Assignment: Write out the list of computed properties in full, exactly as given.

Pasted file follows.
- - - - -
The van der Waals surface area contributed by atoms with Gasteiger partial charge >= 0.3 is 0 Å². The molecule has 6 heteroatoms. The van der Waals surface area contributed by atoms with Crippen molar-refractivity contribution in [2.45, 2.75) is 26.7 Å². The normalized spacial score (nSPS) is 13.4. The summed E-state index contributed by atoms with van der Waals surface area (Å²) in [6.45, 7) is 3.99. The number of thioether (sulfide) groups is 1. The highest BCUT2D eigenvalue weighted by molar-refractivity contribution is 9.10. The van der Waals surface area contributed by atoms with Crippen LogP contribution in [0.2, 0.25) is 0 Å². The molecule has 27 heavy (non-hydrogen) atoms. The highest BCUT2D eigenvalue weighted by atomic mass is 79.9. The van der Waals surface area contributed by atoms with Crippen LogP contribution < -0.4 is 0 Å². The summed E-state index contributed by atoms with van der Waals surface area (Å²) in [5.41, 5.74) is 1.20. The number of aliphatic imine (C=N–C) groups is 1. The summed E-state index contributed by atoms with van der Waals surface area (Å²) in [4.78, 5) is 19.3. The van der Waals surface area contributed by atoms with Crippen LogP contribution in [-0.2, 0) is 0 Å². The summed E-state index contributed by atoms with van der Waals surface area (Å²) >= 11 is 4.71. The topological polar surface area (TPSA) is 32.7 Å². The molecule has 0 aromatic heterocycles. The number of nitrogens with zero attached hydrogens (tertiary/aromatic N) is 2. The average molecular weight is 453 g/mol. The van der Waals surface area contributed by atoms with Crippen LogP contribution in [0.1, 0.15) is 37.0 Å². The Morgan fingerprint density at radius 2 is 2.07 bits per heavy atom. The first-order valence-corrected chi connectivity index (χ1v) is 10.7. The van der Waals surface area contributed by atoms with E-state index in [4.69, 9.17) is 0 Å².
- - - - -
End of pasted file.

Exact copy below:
The van der Waals surface area contributed by atoms with Gasteiger partial charge >= 0.3 is 0 Å². The molecule has 6 heteroatoms. The van der Waals surface area contributed by atoms with Crippen molar-refractivity contribution in [2.45, 2.75) is 26.7 Å². The normalized spacial score (nSPS) is 13.4. The summed E-state index contributed by atoms with van der Waals surface area (Å²) in [6.45, 7) is 3.99. The number of thioether (sulfide) groups is 1. The highest BCUT2D eigenvalue weighted by molar-refractivity contribution is 9.10. The van der Waals surface area contributed by atoms with Crippen LogP contribution in [0.2, 0.25) is 0 Å². The molecule has 27 heavy (non-hydrogen) atoms. The highest BCUT2D eigenvalue weighted by atomic mass is 79.9. The van der Waals surface area contributed by atoms with Crippen LogP contribution < -0.4 is 0 Å². The summed E-state index contributed by atoms with van der Waals surface area (Å²) in [5.41, 5.74) is 1.20. The number of aliphatic imine (C=N–C) groups is 1. The summed E-state index contributed by atoms with van der Waals surface area (Å²) in [4.78, 5) is 19.3. The van der Waals surface area contributed by atoms with Crippen LogP contribution in [-0.2, 0) is 0 Å². The summed E-state index contributed by atoms with van der Waals surface area (Å²) >= 11 is 4.71. The topological polar surface area (TPSA) is 32.7 Å². The molecule has 0 aromatic heterocycles. The number of nitrogens with zero attached hydrogens (tertiary/aromatic N) is 2. The average molecular weight is 453 g/mol. The van der Waals surface area contributed by atoms with Crippen LogP contribution in [0.1, 0.15) is 37.0 Å². The Morgan fingerprint density at radius 2 is 2.07 bits per heavy atom. The first-order valence-corrected chi connectivity index (χ1v) is 10.7. The van der Waals surface area contributed by atoms with E-state index in [4.69, 9.17) is 0 Å².